He continued with explaining that Horizon Europe will limit the use of partnerships to areas where they will more effectively achieve objectives of the overall programme; This includes that partnerships should engage into a broader set of joint actions beyond joint calls, including those related to market, regulatory or policy uptake. Partnerships contribute very visibly to the further realisation of the ERA – that should be 'showcased' more in the future. They also have the potential to play an important role for 'sharing excellence' and hence contributing to a better openness of the R&I ecosystems in Europe – the European Commission wants to better use this potential.
Each work programme part within the 'Global challenges and European industrial competitiveness' pillar should be designed around a series of coherent packages of calls and topics aimed at contributing to the expected impacts set out in the Strategic Plan. These packages of actions will be known as destinations.
The destinations will provide the policy narrative for the calls and topics included in the WP, describing the relevant long-term socio-economic needs and problems where R&I investments would have a role to play (including emerging ones from the COVID-19 crisis).
Ibanez explained the concept of destinations and applicants will be required to set out a credible pathway in their proposals for how the project – if successful – would contribute not only to the expected outcomes set out in the relevant topic text, but also to the expected impact of the destination. This will be made clear in the WP text as well as the proposal template and guide to applicants.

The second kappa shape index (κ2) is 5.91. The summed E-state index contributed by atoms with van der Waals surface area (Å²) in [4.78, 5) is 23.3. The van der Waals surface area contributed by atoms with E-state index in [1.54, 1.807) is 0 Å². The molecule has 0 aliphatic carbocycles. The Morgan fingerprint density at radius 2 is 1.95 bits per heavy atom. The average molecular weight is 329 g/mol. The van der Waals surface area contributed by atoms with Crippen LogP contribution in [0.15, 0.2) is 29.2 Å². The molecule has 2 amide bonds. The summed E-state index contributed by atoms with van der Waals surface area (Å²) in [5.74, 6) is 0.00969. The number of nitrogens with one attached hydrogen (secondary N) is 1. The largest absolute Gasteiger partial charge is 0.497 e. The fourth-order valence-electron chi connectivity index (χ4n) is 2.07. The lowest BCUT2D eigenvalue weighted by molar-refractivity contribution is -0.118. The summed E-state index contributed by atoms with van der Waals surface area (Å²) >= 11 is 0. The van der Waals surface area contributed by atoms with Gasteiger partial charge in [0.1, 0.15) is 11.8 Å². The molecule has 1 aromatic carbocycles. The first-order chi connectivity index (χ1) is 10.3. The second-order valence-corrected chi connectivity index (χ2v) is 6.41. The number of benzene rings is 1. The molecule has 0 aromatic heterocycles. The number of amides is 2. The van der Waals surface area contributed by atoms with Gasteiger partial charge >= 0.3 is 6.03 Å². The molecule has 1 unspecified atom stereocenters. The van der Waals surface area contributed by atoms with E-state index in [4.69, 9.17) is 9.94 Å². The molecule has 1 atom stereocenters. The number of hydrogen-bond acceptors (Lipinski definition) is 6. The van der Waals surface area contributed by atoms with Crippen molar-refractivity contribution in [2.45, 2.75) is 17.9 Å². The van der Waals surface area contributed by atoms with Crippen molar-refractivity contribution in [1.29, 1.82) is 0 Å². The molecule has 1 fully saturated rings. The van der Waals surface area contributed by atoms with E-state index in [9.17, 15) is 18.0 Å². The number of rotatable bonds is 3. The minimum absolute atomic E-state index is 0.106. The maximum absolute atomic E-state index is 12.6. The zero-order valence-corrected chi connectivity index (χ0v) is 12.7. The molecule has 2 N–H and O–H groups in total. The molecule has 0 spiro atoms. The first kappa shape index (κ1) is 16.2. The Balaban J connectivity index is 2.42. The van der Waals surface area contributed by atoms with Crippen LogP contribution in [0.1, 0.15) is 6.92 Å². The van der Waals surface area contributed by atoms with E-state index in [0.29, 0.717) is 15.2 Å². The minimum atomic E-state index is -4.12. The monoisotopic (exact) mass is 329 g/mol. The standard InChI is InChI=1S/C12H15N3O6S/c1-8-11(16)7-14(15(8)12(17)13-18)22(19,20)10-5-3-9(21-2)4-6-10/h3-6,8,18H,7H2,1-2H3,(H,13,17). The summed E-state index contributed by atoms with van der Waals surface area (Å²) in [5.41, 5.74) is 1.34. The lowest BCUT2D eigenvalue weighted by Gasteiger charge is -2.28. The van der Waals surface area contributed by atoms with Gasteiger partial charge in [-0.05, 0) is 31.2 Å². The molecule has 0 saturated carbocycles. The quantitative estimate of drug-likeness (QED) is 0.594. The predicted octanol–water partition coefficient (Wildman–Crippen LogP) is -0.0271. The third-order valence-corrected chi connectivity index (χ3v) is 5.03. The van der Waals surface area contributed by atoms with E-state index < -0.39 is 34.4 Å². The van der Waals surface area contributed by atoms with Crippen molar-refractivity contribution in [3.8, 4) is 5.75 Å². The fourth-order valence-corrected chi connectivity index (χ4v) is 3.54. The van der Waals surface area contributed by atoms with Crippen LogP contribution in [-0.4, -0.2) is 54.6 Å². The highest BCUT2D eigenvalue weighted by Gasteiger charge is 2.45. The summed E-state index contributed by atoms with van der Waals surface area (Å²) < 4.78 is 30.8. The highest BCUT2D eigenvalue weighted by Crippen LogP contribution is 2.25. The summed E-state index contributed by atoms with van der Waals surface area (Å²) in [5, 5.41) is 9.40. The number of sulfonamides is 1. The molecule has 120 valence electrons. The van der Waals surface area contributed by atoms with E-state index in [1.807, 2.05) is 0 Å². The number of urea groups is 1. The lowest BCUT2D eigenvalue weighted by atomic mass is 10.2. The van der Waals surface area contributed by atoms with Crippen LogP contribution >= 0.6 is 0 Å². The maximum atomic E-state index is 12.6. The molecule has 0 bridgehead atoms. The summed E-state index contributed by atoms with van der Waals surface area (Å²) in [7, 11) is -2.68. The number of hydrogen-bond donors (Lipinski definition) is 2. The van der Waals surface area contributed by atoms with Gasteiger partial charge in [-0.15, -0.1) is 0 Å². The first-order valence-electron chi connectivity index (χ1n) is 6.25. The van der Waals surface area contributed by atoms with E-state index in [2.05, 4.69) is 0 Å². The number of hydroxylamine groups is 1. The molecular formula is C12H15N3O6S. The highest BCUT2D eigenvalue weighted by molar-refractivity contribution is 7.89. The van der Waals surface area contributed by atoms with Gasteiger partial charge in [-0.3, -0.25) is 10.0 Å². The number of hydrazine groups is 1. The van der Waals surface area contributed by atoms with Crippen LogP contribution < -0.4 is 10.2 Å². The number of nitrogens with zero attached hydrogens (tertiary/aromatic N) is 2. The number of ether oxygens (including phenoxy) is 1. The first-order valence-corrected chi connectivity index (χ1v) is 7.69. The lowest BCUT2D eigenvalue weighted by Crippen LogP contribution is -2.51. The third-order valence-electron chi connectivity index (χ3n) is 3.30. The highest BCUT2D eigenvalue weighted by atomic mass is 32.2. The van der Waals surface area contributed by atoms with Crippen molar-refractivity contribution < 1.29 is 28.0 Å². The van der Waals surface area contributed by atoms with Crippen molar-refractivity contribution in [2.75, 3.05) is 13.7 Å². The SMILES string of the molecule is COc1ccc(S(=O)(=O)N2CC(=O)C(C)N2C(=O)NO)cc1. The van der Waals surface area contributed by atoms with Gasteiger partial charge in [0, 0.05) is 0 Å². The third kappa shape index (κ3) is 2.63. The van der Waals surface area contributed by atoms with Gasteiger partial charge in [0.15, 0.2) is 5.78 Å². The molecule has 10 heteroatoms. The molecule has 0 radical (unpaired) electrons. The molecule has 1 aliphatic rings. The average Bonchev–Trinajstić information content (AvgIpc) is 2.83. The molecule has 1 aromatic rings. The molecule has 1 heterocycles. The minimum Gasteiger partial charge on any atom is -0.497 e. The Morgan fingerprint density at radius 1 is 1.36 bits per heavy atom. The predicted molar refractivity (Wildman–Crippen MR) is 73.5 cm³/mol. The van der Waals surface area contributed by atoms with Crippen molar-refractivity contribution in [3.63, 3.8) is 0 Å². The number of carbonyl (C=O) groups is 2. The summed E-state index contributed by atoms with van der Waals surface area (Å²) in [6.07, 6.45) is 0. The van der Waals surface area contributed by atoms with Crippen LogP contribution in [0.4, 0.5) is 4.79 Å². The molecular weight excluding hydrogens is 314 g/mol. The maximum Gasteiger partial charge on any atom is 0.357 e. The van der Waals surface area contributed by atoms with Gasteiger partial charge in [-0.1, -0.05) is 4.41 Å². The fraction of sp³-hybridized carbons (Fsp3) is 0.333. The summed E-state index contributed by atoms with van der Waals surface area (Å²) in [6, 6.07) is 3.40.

To ensure that Europe drives the digital transformation of the economy and society and brings its benefits to all citizens and businesses, Ibanez stressed that it is important to build essential capacities and advanced skills in digital technologies, contributing to Europe’s strategic autonomy and to accelerate deployment and best use in areas of public interest and the private sector.
In conclusion he referred the speakers to the tender and funding portal which you can find here: https://ec.europa.eu/info/funding-tenders/opportunities/portal/screen/home
Elisabeth Steimetz kicks of to present the ECS Strategic Research and Innovation Agenda which is a funding programme-agnostic document looking 10 years ahead of time. Steimetz explained the new structure of the book and what updates can be expected.